In some embodiments, a method involves replicating a first change made to a primary volume. The first change is replicated to a secondary volume. A second change made to the primary volume is also replicated to the secondary volume. The second change is caused by a restore operation. Replicating the second change to the secondary volume involves recording an order of the second change relative to the first change.

The foregoing is a summary and thus contains, by necessity, simplifications, generalizations and omissions of detail; consequently, those skilled in the art will appreciate that the summary is illustrative only and is not intended to be in any way limiting. The operations disclosed herein may be implemented in a number of ways, and such changes and modifications may be made without departing from this invention and its broader aspects. Other aspects of the present invention, as defined solely by the claims, will become apparent in the non-limiting detailed description set forth below.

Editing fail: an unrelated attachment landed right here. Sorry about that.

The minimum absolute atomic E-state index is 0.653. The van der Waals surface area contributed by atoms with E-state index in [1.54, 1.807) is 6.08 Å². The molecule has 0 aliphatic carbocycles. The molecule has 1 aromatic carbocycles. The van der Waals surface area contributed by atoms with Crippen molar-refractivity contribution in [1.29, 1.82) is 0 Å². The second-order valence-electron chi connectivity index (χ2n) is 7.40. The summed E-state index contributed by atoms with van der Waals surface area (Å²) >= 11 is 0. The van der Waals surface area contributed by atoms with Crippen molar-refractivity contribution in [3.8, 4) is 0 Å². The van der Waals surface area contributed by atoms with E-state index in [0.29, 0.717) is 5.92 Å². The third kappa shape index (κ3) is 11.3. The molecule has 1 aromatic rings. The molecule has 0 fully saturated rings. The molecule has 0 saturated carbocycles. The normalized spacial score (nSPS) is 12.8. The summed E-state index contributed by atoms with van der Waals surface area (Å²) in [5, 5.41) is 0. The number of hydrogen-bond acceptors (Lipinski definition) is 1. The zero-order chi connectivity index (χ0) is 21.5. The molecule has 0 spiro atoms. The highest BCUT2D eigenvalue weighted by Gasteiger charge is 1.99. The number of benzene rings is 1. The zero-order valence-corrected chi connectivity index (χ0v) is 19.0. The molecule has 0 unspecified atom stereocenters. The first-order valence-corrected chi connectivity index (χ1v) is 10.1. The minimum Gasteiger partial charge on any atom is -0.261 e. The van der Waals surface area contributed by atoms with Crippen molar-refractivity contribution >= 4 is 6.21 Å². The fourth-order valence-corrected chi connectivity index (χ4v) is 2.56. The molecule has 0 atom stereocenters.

BRIEF DESCRIPTION OF THE DRAWINGS

A more complete understanding of the present invention may be acquired by referring to the following description and the accompanying drawings, in which like reference numbers indicate like features.

FIG. 1 shows a system that replicates data from a primary site to a secondary site, according to an embodiment of the present invention.

FIG. 2 is a flowchart of a method of replicating data from a primary volume to a secondary volume by recording an order of a change caused by restoring the primary volume relative to the order of another change to the primary volume, according to an embodiment of the present invention.

FIG. 3 shows a system that performs periodic replication, according to an embodiment of the present invention.

FIGS. 4A–4B illustrate an example of how periodic replication is performed, according to an embodiment of the present invention.

FIG. 5 shows a system that performs asynchronous replication, according to an embodiment of the present invention.